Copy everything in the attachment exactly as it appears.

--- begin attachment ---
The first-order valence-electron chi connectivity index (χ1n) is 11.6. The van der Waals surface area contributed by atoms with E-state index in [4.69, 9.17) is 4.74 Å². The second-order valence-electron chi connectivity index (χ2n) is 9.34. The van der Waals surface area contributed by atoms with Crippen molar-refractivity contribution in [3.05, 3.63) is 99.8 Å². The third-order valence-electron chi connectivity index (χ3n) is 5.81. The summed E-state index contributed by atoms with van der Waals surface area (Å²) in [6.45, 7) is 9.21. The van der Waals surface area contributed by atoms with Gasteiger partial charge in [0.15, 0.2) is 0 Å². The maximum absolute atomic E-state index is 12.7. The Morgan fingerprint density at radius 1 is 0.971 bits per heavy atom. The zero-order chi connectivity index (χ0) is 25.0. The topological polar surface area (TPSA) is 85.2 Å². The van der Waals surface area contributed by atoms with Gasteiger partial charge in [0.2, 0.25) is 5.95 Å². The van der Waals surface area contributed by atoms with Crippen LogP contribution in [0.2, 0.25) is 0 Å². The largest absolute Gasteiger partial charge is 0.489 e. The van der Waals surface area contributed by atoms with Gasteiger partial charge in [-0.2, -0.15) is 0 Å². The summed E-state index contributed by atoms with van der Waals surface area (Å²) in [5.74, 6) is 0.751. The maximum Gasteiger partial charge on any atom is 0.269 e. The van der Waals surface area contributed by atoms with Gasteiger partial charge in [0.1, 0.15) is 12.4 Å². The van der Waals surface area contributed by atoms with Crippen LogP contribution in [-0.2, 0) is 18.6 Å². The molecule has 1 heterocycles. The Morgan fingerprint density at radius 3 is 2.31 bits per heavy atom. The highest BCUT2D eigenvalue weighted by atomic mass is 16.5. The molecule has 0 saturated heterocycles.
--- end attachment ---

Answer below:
The first-order valence-electron chi connectivity index (χ1n) is 11.6. The van der Waals surface area contributed by atoms with E-state index in [4.69, 9.17) is 4.74 Å². The second-order valence-electron chi connectivity index (χ2n) is 9.34. The van der Waals surface area contributed by atoms with Crippen molar-refractivity contribution in [3.05, 3.63) is 99.8 Å². The third-order valence-electron chi connectivity index (χ3n) is 5.81. The summed E-state index contributed by atoms with van der Waals surface area (Å²) in [6.45, 7) is 9.21. The van der Waals surface area contributed by atoms with Gasteiger partial charge in [0.15, 0.2) is 0 Å². The maximum absolute atomic E-state index is 12.7. The Morgan fingerprint density at radius 1 is 0.971 bits per heavy atom. The zero-order chi connectivity index (χ0) is 25.0. The topological polar surface area (TPSA) is 85.2 Å². The van der Waals surface area contributed by atoms with Gasteiger partial charge in [0.2, 0.25) is 5.95 Å². The van der Waals surface area contributed by atoms with Crippen LogP contribution in [0.2, 0.25) is 0 Å². The largest absolute Gasteiger partial charge is 0.489 e. The van der Waals surface area contributed by atoms with Gasteiger partial charge in [-0.2, -0.15) is 0 Å². The summed E-state index contributed by atoms with van der Waals surface area (Å²) in [5.74, 6) is 0.751. The maximum Gasteiger partial charge on any atom is 0.269 e. The van der Waals surface area contributed by atoms with Gasteiger partial charge in [0.1, 0.15) is 12.4 Å². The van der Waals surface area contributed by atoms with Crippen LogP contribution in [-0.2, 0) is 18.6 Å². The molecule has 1 heterocycles. The Morgan fingerprint density at radius 3 is 2.31 bits per heavy atom. The highest BCUT2D eigenvalue weighted by atomic mass is 16.5. The molecule has 0 saturated heterocycles.